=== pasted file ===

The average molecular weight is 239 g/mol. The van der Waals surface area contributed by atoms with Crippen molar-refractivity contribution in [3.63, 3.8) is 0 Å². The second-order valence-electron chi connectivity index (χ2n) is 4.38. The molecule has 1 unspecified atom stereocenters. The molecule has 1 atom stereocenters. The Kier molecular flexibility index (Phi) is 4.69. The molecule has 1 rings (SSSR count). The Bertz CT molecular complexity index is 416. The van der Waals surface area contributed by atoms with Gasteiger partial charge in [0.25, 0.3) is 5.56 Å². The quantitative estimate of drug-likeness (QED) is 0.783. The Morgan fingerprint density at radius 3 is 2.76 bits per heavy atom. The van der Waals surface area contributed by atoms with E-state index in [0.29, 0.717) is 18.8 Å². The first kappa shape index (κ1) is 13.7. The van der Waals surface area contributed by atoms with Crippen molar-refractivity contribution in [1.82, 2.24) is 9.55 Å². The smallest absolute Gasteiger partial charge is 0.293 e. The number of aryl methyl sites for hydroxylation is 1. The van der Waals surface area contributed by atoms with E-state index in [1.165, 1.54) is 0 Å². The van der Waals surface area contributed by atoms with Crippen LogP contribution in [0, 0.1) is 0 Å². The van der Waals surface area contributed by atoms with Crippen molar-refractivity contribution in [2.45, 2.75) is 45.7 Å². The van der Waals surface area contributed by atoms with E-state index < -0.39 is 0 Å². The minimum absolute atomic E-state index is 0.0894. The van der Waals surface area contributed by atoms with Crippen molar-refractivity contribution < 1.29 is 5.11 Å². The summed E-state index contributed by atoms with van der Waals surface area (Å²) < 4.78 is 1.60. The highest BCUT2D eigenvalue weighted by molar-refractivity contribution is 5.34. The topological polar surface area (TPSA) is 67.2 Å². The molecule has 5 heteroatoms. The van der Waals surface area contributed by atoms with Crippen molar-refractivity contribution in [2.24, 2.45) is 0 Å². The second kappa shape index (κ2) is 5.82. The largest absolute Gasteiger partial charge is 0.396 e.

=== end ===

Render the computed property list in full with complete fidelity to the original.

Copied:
The average molecular weight is 239 g/mol. The van der Waals surface area contributed by atoms with Crippen molar-refractivity contribution in [3.63, 3.8) is 0 Å². The second-order valence-electron chi connectivity index (χ2n) is 4.38. The molecule has 1 unspecified atom stereocenters. The molecule has 1 atom stereocenters. The Kier molecular flexibility index (Phi) is 4.69. The molecule has 1 rings (SSSR count). The Bertz CT molecular complexity index is 416. The van der Waals surface area contributed by atoms with Gasteiger partial charge in [0.25, 0.3) is 5.56 Å². The quantitative estimate of drug-likeness (QED) is 0.783. The Morgan fingerprint density at radius 3 is 2.76 bits per heavy atom. The van der Waals surface area contributed by atoms with E-state index in [0.29, 0.717) is 18.8 Å². The first kappa shape index (κ1) is 13.7. The van der Waals surface area contributed by atoms with Crippen molar-refractivity contribution in [1.82, 2.24) is 9.55 Å². The smallest absolute Gasteiger partial charge is 0.293 e. The number of aryl methyl sites for hydroxylation is 1. The van der Waals surface area contributed by atoms with E-state index in [1.165, 1.54) is 0 Å². The van der Waals surface area contributed by atoms with Crippen LogP contribution in [0, 0.1) is 0 Å². The van der Waals surface area contributed by atoms with Crippen molar-refractivity contribution in [2.45, 2.75) is 45.7 Å². The van der Waals surface area contributed by atoms with E-state index < -0.39 is 0 Å². The minimum absolute atomic E-state index is 0.0894. The van der Waals surface area contributed by atoms with Crippen molar-refractivity contribution < 1.29 is 5.11 Å². The summed E-state index contributed by atoms with van der Waals surface area (Å²) < 4.78 is 1.60. The highest BCUT2D eigenvalue weighted by molar-refractivity contribution is 5.34. The topological polar surface area (TPSA) is 67.2 Å². The molecule has 5 heteroatoms. The van der Waals surface area contributed by atoms with Crippen molar-refractivity contribution in [2.24, 2.45) is 0 Å². The second kappa shape index (κ2) is 5.82. The largest absolute Gasteiger partial charge is 0.396 e.